• Rafael de Weryha-Wysoczański: Strategies of the Private. To the landscape park of Humphry Repton and Prince Pückler . Berlin 2004, ISBN 3-86504-056-X .
  • Joachim Wolschke-Buhlmann: Between the Hudson River and the Neisse. Fürst Pückler, the Muskau Waterfalls and the Hudson River portfolio . In: Die Gartenkunst 1998/2, pp. 300–310.


  • 2016: Parkomania. Prince Pückler's garden landscapes in Muskau, Babelsberg and Branitz. Bundeskunsthalle , Bonn , May 13 to September 18, 2016.
  • 2017: Pückler. Babelsberg. The green prince and the empress . Babelsberg Palace , Potsdam.


  • The splendor of Babelsberg. Pückler's paradise on the Havel. Documentary, Germany, 2017, 44:20 min., Script and director: Grit Lederer, production: rbb , first broadcast: May 30, 2017 on rbb television , summary of the ARD .
  • Prince Pückler. Playboy, pasha, visionary. Documentary and docu-drama , Germany, 2014, 52:40 min., Script and direction: Eike Schmitz and Philipp Grieß, production: Atlantis-Film, ZDF , arte , first broadcast: March 1st, 2015 on arte, summary of the ARD.
  • Hermann von Pückler-Muskau. The green prince. Documentary, Germany, 2012, 29:20 min., Script and director: André Meier, camera: André Böhm, production: MDR , series: CVs , first broadcast: May 16, 2013 on MDR, synopsis on fernsehserien.de.

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About Prince Pückler

Individual evidence

  1. Angelika Lohwasser: Prince Hermann von Pückler-Muskau. In: Mitteilungen der Sudanarchäologische Gesellschaft , Issue 2, February 1995, Fig. 2, (PDF; 5 p., 169 kB).
  2. Walter Sauer: From Soliman to Omofuma. African Diaspora in Austria, African Diaspora in Austria 17th to 20th Century , Innsbruck 2007, p. 102.
  3. Peter Kunze: The Prussian Sorbs Policy 1815-1847 , Domowina-Verlag, Bautzen 1978, p. 79 f.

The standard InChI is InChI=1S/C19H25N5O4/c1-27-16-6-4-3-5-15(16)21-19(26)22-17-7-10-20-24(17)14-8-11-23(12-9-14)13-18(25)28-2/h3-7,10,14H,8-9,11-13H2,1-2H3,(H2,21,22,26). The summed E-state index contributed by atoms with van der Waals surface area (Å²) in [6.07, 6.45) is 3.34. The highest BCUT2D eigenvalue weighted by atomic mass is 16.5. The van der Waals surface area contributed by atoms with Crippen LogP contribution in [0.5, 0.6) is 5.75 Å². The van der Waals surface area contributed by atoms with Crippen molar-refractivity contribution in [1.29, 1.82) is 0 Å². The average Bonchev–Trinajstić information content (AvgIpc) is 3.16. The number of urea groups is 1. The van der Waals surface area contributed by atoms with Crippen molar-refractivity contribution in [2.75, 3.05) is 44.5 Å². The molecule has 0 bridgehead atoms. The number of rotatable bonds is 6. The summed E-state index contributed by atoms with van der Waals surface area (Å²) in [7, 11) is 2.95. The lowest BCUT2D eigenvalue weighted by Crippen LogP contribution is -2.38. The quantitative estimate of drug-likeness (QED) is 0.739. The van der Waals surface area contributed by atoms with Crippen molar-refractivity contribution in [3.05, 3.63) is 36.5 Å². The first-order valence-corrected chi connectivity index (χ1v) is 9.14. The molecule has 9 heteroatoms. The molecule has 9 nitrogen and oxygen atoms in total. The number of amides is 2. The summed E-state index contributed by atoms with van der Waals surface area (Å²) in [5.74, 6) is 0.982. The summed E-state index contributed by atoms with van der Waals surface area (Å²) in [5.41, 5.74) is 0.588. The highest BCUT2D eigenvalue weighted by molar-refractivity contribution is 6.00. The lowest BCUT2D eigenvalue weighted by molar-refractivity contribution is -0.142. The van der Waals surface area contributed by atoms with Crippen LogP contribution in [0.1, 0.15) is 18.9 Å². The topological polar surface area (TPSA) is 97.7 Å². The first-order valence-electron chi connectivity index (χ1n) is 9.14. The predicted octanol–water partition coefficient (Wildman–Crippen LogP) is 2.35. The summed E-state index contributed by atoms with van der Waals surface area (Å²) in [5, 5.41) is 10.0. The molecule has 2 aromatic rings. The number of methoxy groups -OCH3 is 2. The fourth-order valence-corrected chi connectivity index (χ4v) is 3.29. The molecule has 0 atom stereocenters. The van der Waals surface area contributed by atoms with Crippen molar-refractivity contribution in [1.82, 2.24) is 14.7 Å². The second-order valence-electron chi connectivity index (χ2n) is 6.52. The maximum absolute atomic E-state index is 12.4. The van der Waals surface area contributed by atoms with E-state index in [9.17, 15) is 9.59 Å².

4. It later came into the possession of the von Arnim family .
  5. ^ Hints on landscape gardening. By Prince of Pückler-Muskau . Translated by Hermann Sickert. Edited by Samuel Parsons. Publisher: Houghton Mifflin Company Boston, New York, 1917
  6. The original letters are part of the Varnhagen collection of the Berlin State Library , but are currently being kept in the Jagiellonian Library in Kraków ( “Berlinka” collection ) as cultural assets relocated due to the war . The Fürst Pückler Foundation in Branitz has scan copies of the Pückler estate. Individual correspondence can be found in private estates, the 1844/1845 with the writer Ida Hahn-Hahn led correspondence Cock Rooster estate, which since 2006/2007 in the Fritz Reuter Literature Archive , Hans-Joachim Griephan located in Berlin.
  7. See the conference Status and Perspectives of Pückler Research , 6./7. November 2009 in Branitz , ( ISBN 978-3-937233-67-3 , beginning of the book ), where there are significant and only partially evaluated archival materials that are otherwise very scattered and difficult to find (Berlin, Krakow, Bad Muskau; also regional and aristocratic archives).
  8. (39571) Puckler = 1992 SN24 = 2001 AH24. In: Minor Planet Center (MPC).
  9. ^ Semilasso in the Brno Encyclopedia (Czech).
  10. ^ Ettersburg Castle and Park. In: Klassik Stiftung Weimar , accessed on September 28, 2017.
  11. a b Fritz Reuter Literature Archive Berlin
  12. Bettina Clausen , Edgar Poe: The park of Arnhem , in: spectrum of literature , Bertelsmann Lexicon-Verlag, Gütersloh 1975, ISBN 3-570-08935-5 .
  13. Parkomania. Prince Pückler's garden landscapes. In: Bundeskunsthalle , May 13 to September 18, 2016, catalog.
  14. Special exhibition: Pückler. Babelsberg. The green prince and the empress. In: Foundation Prussian Palaces and Gardens Berlin-Brandenburg , April 29 to October 15, 2017.